The state of being installed at a computer for an extended period of time without purpose, characterized by a blurry anxiety undercut with something hard, like desperation. During this time the individual will likely have several windows open, a Microsoft Word document in some state of incompletion, the individual’s own Facebook page as well as that of another individual who may or may not be on the friends list, two to five Gchat conversations that are no longer immediately active, possibly iTunes. The individual will switch attention in a fashion that appears organized but is functionally aimless, will return to reading some kind of blog post in one browser tab and become distracted at the third paragraph for the third time before switching to the Gmail inbox and refreshing it again.

Such individuals experience a sense of numboverwhelm, being calmly and pragmatically aware that they have no identifiable need to be at the computer nor are they gleaning any practical use from it at that moment, simultaneously aware of wasting time and ashamed of wasting time. They may feel increasingly anxious and needful, similar to the sensation of having an itch that needs scratching or a thirst that needs quenching, but if asked would describe their sentiment as “calm” or “bored.”

The car collision of appetite and discomfort one feels when using the Internet to seek out images or information that may be considered inappropriate. The individual might be viewing a YouTube video of an extremely uncool musical performance, an awkwardly poor “stand-up” performance by a friend, or something else clicked on to be polite during an IM conversation. Despite the fact that the individual is alone, possibly wearing headphones, the individual still feels slightly self-conscious — but just slightly, in a way that is only possible in the silent digital echo chamber of the Internet.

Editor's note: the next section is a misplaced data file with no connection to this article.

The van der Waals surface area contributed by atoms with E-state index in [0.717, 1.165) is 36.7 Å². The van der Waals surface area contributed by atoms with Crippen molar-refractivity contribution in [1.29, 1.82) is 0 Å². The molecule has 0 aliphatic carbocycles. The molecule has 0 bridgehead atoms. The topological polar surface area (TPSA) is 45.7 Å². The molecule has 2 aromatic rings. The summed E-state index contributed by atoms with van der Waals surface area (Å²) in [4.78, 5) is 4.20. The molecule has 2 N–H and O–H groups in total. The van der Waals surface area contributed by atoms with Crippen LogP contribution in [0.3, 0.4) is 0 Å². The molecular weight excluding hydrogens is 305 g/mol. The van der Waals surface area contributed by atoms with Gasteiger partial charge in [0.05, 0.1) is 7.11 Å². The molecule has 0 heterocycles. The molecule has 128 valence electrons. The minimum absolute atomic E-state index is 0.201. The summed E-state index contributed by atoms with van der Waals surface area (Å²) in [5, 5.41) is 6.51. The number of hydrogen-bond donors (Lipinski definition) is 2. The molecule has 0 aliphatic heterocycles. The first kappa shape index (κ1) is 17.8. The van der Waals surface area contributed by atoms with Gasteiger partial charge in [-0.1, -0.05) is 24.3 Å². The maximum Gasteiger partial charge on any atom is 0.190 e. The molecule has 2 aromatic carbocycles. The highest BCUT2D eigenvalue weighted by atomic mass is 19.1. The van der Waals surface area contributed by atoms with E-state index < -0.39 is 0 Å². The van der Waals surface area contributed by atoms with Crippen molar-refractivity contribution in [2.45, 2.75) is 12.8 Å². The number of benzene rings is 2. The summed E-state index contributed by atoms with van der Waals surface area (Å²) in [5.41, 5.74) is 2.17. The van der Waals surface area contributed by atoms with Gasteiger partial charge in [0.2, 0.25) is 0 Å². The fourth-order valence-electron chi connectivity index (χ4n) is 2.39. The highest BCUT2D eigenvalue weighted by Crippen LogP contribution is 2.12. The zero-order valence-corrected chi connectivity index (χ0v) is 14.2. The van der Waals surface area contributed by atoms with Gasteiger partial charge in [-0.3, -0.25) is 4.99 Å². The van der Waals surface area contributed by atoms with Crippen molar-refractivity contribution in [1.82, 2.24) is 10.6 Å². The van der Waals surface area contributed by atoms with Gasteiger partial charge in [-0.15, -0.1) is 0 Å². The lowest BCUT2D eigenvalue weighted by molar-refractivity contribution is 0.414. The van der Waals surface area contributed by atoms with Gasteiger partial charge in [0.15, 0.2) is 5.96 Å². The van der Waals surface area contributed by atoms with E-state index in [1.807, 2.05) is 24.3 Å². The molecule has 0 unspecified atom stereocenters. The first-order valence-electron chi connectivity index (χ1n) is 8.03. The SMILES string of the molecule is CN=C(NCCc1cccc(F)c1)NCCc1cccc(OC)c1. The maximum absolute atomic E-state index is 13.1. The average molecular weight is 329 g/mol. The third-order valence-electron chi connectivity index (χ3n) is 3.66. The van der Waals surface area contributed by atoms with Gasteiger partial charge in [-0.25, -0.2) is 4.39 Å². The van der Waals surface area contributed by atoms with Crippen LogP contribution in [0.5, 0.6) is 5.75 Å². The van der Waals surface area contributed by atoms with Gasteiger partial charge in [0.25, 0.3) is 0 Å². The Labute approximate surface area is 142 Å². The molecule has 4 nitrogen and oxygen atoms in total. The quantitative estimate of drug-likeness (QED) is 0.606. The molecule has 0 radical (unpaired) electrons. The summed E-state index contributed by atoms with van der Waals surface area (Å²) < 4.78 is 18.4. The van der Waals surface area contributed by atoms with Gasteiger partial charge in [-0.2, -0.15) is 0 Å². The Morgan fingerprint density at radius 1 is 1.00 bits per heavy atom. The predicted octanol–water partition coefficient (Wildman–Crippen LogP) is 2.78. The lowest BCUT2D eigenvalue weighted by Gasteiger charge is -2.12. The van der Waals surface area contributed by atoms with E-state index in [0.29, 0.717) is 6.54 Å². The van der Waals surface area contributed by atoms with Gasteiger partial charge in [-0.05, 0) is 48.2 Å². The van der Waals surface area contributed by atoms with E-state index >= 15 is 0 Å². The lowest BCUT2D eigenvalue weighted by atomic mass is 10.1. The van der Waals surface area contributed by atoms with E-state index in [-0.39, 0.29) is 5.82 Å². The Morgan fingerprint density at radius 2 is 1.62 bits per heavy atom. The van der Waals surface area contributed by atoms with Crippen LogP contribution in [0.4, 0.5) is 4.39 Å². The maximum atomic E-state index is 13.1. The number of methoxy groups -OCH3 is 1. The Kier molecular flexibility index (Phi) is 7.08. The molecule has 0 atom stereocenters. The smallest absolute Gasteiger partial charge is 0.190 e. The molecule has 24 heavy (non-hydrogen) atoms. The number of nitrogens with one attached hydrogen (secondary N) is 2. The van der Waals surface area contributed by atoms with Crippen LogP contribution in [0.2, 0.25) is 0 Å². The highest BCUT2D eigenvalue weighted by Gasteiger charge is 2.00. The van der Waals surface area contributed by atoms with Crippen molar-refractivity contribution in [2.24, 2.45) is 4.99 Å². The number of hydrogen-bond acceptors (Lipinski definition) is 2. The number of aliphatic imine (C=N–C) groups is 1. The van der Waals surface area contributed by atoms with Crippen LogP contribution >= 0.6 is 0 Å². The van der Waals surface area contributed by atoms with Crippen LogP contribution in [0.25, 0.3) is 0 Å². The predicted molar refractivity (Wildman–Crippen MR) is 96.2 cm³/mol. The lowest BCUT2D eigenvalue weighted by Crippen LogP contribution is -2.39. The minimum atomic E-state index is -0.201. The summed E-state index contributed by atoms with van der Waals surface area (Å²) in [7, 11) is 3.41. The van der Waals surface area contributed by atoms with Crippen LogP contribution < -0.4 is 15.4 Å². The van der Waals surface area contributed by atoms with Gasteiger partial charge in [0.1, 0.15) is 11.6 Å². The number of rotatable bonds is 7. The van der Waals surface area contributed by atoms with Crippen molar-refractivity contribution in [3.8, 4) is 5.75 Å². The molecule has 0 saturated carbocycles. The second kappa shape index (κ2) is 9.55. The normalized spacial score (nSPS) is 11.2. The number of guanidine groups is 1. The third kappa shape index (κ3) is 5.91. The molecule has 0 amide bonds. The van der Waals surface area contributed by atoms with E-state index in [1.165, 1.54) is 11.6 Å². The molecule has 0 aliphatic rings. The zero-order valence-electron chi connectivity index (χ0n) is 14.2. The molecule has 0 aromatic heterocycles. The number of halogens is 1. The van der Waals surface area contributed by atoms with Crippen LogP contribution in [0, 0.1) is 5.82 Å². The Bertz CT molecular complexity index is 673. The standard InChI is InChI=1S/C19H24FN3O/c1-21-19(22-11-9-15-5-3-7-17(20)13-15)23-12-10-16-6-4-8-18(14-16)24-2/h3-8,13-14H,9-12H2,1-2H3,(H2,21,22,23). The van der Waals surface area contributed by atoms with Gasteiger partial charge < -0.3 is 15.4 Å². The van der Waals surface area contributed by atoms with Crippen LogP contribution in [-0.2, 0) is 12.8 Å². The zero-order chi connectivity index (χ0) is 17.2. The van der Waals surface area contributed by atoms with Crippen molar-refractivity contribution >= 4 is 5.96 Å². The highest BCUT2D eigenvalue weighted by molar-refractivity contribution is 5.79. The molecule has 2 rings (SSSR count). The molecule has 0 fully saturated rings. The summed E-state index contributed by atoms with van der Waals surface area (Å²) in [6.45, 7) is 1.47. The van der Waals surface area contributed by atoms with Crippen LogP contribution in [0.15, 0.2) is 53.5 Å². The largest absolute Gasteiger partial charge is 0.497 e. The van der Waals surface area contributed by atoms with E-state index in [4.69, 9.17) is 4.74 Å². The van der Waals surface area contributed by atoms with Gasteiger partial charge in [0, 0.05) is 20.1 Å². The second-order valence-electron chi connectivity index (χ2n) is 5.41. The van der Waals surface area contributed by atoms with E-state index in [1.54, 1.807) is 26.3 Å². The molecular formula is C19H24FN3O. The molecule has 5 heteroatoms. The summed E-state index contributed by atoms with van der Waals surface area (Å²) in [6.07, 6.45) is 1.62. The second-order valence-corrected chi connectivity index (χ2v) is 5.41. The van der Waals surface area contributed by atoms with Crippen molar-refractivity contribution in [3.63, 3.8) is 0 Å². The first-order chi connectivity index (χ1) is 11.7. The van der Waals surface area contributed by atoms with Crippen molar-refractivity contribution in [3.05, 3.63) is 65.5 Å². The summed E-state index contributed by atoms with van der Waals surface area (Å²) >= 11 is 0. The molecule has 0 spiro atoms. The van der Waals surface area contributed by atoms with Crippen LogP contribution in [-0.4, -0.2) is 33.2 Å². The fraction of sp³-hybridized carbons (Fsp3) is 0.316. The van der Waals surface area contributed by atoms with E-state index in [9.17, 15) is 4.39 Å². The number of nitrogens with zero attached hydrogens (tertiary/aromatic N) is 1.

The sense of fatigue and disconnect one experiences after typing out a long riff on some topic only to hit a wall and abandon the entire thing. Most commonly encountered when a person starts to type a comment on a website, such as a carefully considered response to a news article, blog post, or Facebook note. These people start out with a tangible urge to produce a written argument and write with intensity and immediacy until noticing they have written some two to four paragraphs, at which point they begin feeling self-conscious about what they have written and wonder whether the length is appropriate. These individuals begin adding some details and removing others, until an unacceptable length of time passes and they feel increasingly “fuzzy” about whatever has been written. The need to say something has lapsed and leaves a sense of impotence and dim frustration in its place.

Such individuals leave the unfinished content in the “box,” and become hyper-aware of its transient nature while navigating aimlessly to other tabs. They return to the in-progress content as if to assure it still exists. They read the content through for perhaps the 10th time in total and then press “ctrl-a” and “backspace” or “delete” and feel a simultaneous rush of relief and impotence when the content disappears. These people may feel depressed for several minutes thereafter.

Leigh Alexander is a Brooklyn-based writer on the art, business, and culture of video games and new media. She is news director of the game industry trade site Gamasutra, a monthly columnist at the gaming blog Kotaku, and a regular contributor to Thought Catalog, where a version of this article originally appeared.